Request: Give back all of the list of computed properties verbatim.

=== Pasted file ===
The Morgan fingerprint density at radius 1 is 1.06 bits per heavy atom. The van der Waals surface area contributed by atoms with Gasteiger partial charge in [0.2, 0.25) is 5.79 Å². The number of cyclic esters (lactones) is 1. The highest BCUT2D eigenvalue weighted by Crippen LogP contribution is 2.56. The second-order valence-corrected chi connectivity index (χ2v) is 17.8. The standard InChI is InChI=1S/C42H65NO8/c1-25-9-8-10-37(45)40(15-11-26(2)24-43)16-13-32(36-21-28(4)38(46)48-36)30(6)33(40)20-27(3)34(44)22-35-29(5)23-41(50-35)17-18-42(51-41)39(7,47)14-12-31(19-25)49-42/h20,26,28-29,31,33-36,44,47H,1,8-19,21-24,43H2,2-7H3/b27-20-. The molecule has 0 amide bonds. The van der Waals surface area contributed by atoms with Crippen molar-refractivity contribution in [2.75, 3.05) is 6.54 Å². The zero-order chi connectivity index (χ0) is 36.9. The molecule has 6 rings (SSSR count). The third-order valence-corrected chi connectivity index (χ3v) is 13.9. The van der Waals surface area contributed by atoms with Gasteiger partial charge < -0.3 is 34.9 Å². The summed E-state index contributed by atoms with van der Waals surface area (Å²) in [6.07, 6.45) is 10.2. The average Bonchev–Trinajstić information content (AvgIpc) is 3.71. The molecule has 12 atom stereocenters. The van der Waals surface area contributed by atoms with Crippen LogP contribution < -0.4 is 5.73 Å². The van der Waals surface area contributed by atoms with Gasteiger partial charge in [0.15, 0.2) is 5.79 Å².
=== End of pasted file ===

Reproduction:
The Morgan fingerprint density at radius 1 is 1.06 bits per heavy atom. The van der Waals surface area contributed by atoms with Gasteiger partial charge in [0.2, 0.25) is 5.79 Å². The number of cyclic esters (lactones) is 1. The highest BCUT2D eigenvalue weighted by Crippen LogP contribution is 2.56. The second-order valence-corrected chi connectivity index (χ2v) is 17.8. The standard InChI is InChI=1S/C42H65NO8/c1-25-9-8-10-37(45)40(15-11-26(2)24-43)16-13-32(36-21-28(4)38(46)48-36)30(6)33(40)20-27(3)34(44)22-35-29(5)23-41(50-35)17-18-42(51-41)39(7,47)14-12-31(19-25)49-42/h20,26,28-29,31,33-36,44,47H,1,8-19,21-24,43H2,2-7H3/b27-20-. The molecule has 0 amide bonds. The van der Waals surface area contributed by atoms with Crippen molar-refractivity contribution in [2.75, 3.05) is 6.54 Å². The zero-order chi connectivity index (χ0) is 36.9. The molecule has 6 rings (SSSR count). The third-order valence-corrected chi connectivity index (χ3v) is 13.9. The van der Waals surface area contributed by atoms with Gasteiger partial charge < -0.3 is 34.9 Å². The summed E-state index contributed by atoms with van der Waals surface area (Å²) in [6.07, 6.45) is 10.2. The average Bonchev–Trinajstić information content (AvgIpc) is 3.71. The molecule has 12 atom stereocenters. The van der Waals surface area contributed by atoms with Crippen LogP contribution < -0.4 is 5.73 Å². The van der Waals surface area contributed by atoms with Gasteiger partial charge in [0.15, 0.2) is 5.79 Å².